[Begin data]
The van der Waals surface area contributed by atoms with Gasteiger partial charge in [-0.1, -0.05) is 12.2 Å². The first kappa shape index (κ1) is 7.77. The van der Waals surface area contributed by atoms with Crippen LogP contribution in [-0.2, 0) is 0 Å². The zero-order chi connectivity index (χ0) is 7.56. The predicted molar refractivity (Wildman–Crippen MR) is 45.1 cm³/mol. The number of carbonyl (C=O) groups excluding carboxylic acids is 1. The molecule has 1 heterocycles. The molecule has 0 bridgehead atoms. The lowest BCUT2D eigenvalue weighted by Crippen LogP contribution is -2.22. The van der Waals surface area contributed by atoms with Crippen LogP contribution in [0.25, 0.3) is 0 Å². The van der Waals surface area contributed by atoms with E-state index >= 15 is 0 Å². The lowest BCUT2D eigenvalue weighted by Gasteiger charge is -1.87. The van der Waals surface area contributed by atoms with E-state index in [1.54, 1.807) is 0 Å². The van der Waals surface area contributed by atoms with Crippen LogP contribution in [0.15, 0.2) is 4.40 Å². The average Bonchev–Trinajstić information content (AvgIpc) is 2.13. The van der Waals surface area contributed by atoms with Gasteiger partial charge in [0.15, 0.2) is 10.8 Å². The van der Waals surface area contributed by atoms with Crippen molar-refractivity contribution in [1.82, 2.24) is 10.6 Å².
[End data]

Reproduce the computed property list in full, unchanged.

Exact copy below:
The van der Waals surface area contributed by atoms with Gasteiger partial charge in [-0.1, -0.05) is 12.2 Å². The first kappa shape index (κ1) is 7.77. The van der Waals surface area contributed by atoms with Crippen LogP contribution in [-0.2, 0) is 0 Å². The zero-order chi connectivity index (χ0) is 7.56. The predicted molar refractivity (Wildman–Crippen MR) is 45.1 cm³/mol. The number of carbonyl (C=O) groups excluding carboxylic acids is 1. The molecule has 1 heterocycles. The molecule has 0 bridgehead atoms. The lowest BCUT2D eigenvalue weighted by Crippen LogP contribution is -2.22. The van der Waals surface area contributed by atoms with Crippen LogP contribution in [0.25, 0.3) is 0 Å². The van der Waals surface area contributed by atoms with E-state index >= 15 is 0 Å². The lowest BCUT2D eigenvalue weighted by Gasteiger charge is -1.87. The van der Waals surface area contributed by atoms with E-state index in [1.54, 1.807) is 0 Å². The van der Waals surface area contributed by atoms with Crippen LogP contribution in [0.15, 0.2) is 4.40 Å². The average Bonchev–Trinajstić information content (AvgIpc) is 2.13. The van der Waals surface area contributed by atoms with Gasteiger partial charge in [0.15, 0.2) is 10.8 Å². The van der Waals surface area contributed by atoms with Crippen molar-refractivity contribution in [1.82, 2.24) is 10.6 Å².